For RANGE Magazine Issue Nine, we looked at retailers who appeal to the human desire for tactile discovery. Eclectic merchandising, immersive scents and real-world communities give these brick and mortar outposts a quality that pixels on a smartphone can’t replace.
See See Motor Cafe: Portland, OR
Motorcycle Culture for the Rest of Us
See See Motor Cafe has pulled off a magic trick. They’ve made riding on a death trap an inclusive outlet of creativity. Their East Burnside complex houses a cafe offering delicious expresso or $2.00 cans of PBR, a retail store selling everything from retro-inspired graphic tees to carburetor parts, and a gallery space hosting motorcycle-related events and art shows. Their annual “One Moto Show,” now heading into its 10th edition, brings together people from all walks of life in celebration of motorcycle culture. When a family in their community was facing a child diagnosed with rare health complications, riders of all kinds—from Harley dads to Moped hipsters—got together to raise funds in support. By highlighting the creativity of motorcycle culture, they’ve built a community that welcomes everyone and changed the stereotype of riding on two wheels. An interesting case study for the modern outdoor movement.
ROVE: San Diego, CA
Travelers Turned Hosts
Blake and Jenna Robertson turned the inspiration of their seven-month world tour into an ongoing retail and community space called ROVE. A curated selection of beautiful home goods, well-designed outdoor essentials and mind-expanding literature encourage an adventurous way of living for guests of their Normal Heights shop. Prompted by their customer’s adventures, the duo created a monthly speaker series dubbed “ROVE Abouts” to cover everything from a touring cyclist’s global travelogue to Scott Turner’s new take on the trail guide, Afoot + Afield, titled in tribute to the late Jerry Schad. ROVE is the new explorers club helping people from all walks of life find their own passion for adventure.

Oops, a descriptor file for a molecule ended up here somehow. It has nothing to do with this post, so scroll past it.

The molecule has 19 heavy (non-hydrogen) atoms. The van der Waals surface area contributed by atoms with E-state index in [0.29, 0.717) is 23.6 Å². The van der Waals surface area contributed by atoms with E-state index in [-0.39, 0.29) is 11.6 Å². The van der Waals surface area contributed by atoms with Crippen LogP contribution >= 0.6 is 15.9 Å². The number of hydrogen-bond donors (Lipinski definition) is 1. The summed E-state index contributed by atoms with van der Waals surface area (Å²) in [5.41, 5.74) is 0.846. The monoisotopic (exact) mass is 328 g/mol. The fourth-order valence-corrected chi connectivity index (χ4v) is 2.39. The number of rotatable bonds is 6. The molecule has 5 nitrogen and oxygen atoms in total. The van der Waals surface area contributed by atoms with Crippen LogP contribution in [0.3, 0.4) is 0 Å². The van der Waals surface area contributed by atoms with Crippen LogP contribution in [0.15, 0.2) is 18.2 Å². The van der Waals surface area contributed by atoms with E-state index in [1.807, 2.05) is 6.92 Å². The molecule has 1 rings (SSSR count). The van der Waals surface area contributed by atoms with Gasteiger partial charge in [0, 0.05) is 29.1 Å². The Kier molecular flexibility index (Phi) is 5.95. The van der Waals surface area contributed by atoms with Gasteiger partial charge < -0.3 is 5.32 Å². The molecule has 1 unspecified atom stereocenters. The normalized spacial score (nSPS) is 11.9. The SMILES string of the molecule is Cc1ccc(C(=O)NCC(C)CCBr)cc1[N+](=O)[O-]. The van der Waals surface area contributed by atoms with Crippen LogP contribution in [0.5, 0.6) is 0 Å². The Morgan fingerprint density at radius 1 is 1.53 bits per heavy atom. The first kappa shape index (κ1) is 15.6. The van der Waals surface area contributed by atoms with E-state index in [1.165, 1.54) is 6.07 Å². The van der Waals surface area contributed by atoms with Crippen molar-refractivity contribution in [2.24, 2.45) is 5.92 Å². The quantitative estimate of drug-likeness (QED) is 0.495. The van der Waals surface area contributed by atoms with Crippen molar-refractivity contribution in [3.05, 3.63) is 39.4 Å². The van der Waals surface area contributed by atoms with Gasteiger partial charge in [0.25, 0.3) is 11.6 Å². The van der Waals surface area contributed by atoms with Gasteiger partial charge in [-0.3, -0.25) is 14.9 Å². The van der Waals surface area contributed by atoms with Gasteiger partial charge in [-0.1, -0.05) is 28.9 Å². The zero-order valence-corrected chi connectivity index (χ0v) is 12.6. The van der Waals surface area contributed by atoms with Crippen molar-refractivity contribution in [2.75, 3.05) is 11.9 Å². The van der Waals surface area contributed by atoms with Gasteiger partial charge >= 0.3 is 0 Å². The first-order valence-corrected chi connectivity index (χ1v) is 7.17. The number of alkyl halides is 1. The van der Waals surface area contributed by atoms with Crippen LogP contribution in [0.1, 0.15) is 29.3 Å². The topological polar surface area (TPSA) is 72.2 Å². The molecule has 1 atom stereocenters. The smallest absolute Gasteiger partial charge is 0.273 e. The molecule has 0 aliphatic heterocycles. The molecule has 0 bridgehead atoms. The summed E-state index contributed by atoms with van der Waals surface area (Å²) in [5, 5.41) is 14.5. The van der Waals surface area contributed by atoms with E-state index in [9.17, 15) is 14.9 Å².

UNBY: Tokyo & Osaka
Japanese Camp Curation
UNBY in Harajuku feels like the obsessive version of an equipment shack at a summer adventure camp. While the walls are covered with the same tan pegboard, the products displayed on them are far more tasteful than what you would have used as an adolescent. In one corner, camouflage-printed outdoor chairs are paired with the bold, white finish of a Primus camp stove, which can be slung over your shoulder for easy carry. Common garden utensils are hung with a jeweler’s care behind the counter, creating a scene of simple beauty. Merchandising according to pragmatic purpose like “camp lighting” is creatively disrupted by a creative lay down of these products in black. The choose-your-own-adventure experience and laid-back staff make discovering new camping equipment a leisure art.
Images courtesy of Anthony Scott, ROVE and UNBY.
This article was originally published in RANGE Magazine Issue Nine.